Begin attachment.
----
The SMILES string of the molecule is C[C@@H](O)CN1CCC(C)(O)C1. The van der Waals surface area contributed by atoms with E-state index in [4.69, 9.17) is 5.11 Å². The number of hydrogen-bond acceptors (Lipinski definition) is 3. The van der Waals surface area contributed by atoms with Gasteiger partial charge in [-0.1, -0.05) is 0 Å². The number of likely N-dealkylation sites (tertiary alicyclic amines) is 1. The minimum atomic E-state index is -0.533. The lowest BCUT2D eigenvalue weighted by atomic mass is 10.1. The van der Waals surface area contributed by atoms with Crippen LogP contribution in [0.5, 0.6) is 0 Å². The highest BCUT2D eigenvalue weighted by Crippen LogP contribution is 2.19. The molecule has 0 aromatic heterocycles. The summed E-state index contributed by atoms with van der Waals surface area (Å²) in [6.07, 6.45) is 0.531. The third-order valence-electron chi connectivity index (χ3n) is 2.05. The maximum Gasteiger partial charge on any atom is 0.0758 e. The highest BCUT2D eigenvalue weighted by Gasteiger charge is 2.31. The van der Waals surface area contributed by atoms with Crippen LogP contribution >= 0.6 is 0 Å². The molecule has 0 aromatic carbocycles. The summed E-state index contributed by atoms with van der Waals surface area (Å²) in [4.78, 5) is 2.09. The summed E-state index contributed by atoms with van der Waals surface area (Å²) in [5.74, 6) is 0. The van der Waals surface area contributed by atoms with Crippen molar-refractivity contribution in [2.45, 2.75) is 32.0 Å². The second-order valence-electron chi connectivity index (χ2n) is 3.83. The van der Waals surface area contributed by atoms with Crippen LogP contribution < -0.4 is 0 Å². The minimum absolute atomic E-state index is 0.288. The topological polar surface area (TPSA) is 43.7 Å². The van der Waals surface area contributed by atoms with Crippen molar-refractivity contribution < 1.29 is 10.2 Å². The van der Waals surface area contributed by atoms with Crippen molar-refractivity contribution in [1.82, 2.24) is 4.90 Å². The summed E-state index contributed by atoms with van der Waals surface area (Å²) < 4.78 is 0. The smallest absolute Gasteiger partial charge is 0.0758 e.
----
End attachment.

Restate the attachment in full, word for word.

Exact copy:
The SMILES string of the molecule is C[C@@H](O)CN1CCC(C)(O)C1. The van der Waals surface area contributed by atoms with E-state index in [4.69, 9.17) is 5.11 Å². The number of hydrogen-bond acceptors (Lipinski definition) is 3. The van der Waals surface area contributed by atoms with Gasteiger partial charge in [-0.1, -0.05) is 0 Å². The number of likely N-dealkylation sites (tertiary alicyclic amines) is 1. The minimum atomic E-state index is -0.533. The lowest BCUT2D eigenvalue weighted by atomic mass is 10.1. The van der Waals surface area contributed by atoms with Crippen LogP contribution in [0.5, 0.6) is 0 Å². The highest BCUT2D eigenvalue weighted by Crippen LogP contribution is 2.19. The molecule has 0 aromatic heterocycles. The summed E-state index contributed by atoms with van der Waals surface area (Å²) in [6.07, 6.45) is 0.531. The third-order valence-electron chi connectivity index (χ3n) is 2.05. The maximum Gasteiger partial charge on any atom is 0.0758 e. The highest BCUT2D eigenvalue weighted by Gasteiger charge is 2.31. The van der Waals surface area contributed by atoms with Crippen LogP contribution >= 0.6 is 0 Å². The molecule has 0 aromatic carbocycles. The summed E-state index contributed by atoms with van der Waals surface area (Å²) in [4.78, 5) is 2.09. The summed E-state index contributed by atoms with van der Waals surface area (Å²) in [5.74, 6) is 0. The van der Waals surface area contributed by atoms with Crippen molar-refractivity contribution in [2.45, 2.75) is 32.0 Å². The second-order valence-electron chi connectivity index (χ2n) is 3.83. The van der Waals surface area contributed by atoms with Crippen LogP contribution < -0.4 is 0 Å². The minimum absolute atomic E-state index is 0.288. The topological polar surface area (TPSA) is 43.7 Å². The van der Waals surface area contributed by atoms with Crippen molar-refractivity contribution < 1.29 is 10.2 Å². The van der Waals surface area contributed by atoms with Crippen molar-refractivity contribution in [1.82, 2.24) is 4.90 Å². The summed E-state index contributed by atoms with van der Waals surface area (Å²) < 4.78 is 0. The smallest absolute Gasteiger partial charge is 0.0758 e.